There was some cosmic justice. After stringing along a slew of nominees for secretary of state, ultimately humiliating Mitt Romney, President Donald Trump got a dose of his own medicine. The Post reports:
Retired Vice Adm. Robert Harward has turned down President Trump's offer to become his new national security adviser, according to two people with knowledge of the decision.
Harward would have replaced Michael Flynn, who announced his resignation late Monday amid allegations that he discussed U.S. sanctions with a Russian official before Trump took office and then misrepresented the content of that conversation to Vice President Pence and other administration officials.
One factor in Harward's decision was that he couldn't get a guarantee that he could select his own staff, according to a person close to Trump with knowledge of the discussions.
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No, it's not normal for a high-level pick to turn down the president -- publicly.
Multiple former national security experts conjectured that the hang-up specifically was Trump's deputy national security adviser, KT McFarland, a TV commentator who has not served in government since the Reagan era. Few foreign policy professionals consider her qualified for the job.
An experienced former foreign policy official tells me: "Harward insisted on a very reasonable condition, which was naming his own deputy. Now the administration has an even deeper problem: either the next candidate will make the same demand, or he or she will appear to be weak and overly ambitious by accepting conditions Harward turned down." The official suggested: "The way out of this is to give KT McFarland a nice, sunny embassy -- fast."
Harward certainly knows the struggles that Defense Secretary James Mattis and Secretary of State Rex W. Tillerson have had hiring their own staff -- neither has an announced deputy; Harward was not about to subject himself to the same micromanaging from the White House.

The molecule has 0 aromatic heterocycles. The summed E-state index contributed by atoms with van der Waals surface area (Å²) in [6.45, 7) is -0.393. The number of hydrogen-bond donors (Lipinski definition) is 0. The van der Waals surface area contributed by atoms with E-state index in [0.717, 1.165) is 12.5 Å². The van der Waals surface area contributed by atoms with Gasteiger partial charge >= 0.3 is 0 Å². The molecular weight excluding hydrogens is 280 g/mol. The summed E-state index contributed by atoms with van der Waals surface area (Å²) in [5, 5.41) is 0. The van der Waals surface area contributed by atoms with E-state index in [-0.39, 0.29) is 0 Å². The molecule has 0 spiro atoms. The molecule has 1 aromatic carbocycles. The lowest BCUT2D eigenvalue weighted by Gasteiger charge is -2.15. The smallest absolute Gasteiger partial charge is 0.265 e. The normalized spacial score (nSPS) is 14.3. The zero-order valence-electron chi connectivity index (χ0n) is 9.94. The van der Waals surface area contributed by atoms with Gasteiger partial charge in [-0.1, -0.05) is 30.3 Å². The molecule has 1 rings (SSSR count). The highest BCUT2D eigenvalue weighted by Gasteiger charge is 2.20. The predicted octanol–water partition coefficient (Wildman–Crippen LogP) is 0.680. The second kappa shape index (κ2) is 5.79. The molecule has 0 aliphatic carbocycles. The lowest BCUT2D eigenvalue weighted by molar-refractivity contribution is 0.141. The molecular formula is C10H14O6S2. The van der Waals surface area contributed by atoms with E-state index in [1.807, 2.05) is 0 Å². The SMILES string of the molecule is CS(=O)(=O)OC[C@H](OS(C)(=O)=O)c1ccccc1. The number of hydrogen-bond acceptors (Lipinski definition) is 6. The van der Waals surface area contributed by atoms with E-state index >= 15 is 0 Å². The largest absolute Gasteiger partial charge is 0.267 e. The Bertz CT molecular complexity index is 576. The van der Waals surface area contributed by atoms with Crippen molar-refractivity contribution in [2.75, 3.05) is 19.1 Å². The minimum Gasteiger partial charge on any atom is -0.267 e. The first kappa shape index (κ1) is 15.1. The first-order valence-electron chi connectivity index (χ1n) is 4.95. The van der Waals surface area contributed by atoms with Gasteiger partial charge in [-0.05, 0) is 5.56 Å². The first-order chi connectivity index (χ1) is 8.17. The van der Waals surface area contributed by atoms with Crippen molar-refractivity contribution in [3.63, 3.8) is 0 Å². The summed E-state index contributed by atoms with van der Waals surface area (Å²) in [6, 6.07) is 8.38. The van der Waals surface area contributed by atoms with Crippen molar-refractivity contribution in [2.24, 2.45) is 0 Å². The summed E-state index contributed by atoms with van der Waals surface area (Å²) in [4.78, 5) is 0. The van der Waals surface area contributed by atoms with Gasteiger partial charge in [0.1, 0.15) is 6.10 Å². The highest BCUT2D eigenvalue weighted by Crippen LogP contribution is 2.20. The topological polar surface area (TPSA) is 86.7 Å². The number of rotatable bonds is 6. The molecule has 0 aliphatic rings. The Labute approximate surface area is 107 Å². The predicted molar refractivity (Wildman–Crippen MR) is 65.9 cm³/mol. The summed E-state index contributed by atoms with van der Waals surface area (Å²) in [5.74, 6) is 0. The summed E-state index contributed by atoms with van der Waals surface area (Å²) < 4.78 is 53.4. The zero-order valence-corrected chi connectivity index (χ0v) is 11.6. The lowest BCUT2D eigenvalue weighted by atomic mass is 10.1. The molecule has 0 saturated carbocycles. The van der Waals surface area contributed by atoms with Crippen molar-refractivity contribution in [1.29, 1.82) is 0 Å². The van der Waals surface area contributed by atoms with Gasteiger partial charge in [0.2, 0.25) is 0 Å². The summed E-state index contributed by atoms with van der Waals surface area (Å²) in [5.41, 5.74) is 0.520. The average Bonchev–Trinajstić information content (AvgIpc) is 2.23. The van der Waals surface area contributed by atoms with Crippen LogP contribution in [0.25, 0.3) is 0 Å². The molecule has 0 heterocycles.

Former State Department official and vocal Trump critic Eliot Cohen says, "It makes it very difficult for any serious person to take the job under less reasonable conditions than Harward seems to have demanded, i.e., control of staffing." He explains, "No sane person would take this extremely important and difficult job without (a) control of staffing, and (b) eliminating or neutering Bannon's shadow NSC staff." He adds: "Without those things you're doomed not to frustration, but failure. The question will be whether Trump can bring himself to accept that, or go looking for a mediocrity - who will, in turn, help facilitate more failure."
Harward's decision reflects how far the president and this administration have fallen in the eyes of esteemed national security experts, including current and former officials. The White House is without an experienced chief of staff or normal internal decision-making procedures. Stephen K. Bannon got himself inserted into the National Security Council's principals meeting; Trump plans to bring on a crony, Stephen A. Feinberg, to "review" the intelligence operation. The president is in the middle of a crisis of his and Bannon's making. Trump delivered an unhinged monologue at his news conference on Thursday, which re-raises questions about his emotional and mental health.
As CNN's Jake Tapper tweeted, "A friend of Harward's says he was reluctant to take NSA job [because] the WH seems so chaotic; says Harward called the offer a '(expletive) sandwich.' "
Sooner rather than later, we hope that for the country's sake, Jared Kushner or Ivanka Trump (or someone else Trump will listen to) will lay it out bluntly: He can have Bannon running roughshod over the administration, or he can be a successful president; he cannot have both.
Bannon has intruded into national security matters and wound up embarrassing the president with, among other things, the failed travel ban. Bannon's pro-Soviet tilt is unacceptable to Cabinet-level hires, to both political parties and to our allies. That Bannon would not foresee this nor understand the folly of his effort to push Trump into the embrace of an aggressive foe is political malpractice of the highest order. He has managed to make half of the country think Trump is a Russian spy or up to his eyes in financial debt to Vladimir Putin.
Trump -- not unlike Bill Clinton after an ineffective first year in office -- should clean house, find a heavyweight chief of staff and banish Bannon, who has no clue how to develop and implement policy, at least not any policy that withstands scrutiny. Bannon can head up Trump's political operation, or cut out the middle man and be a lobbyist for Russia.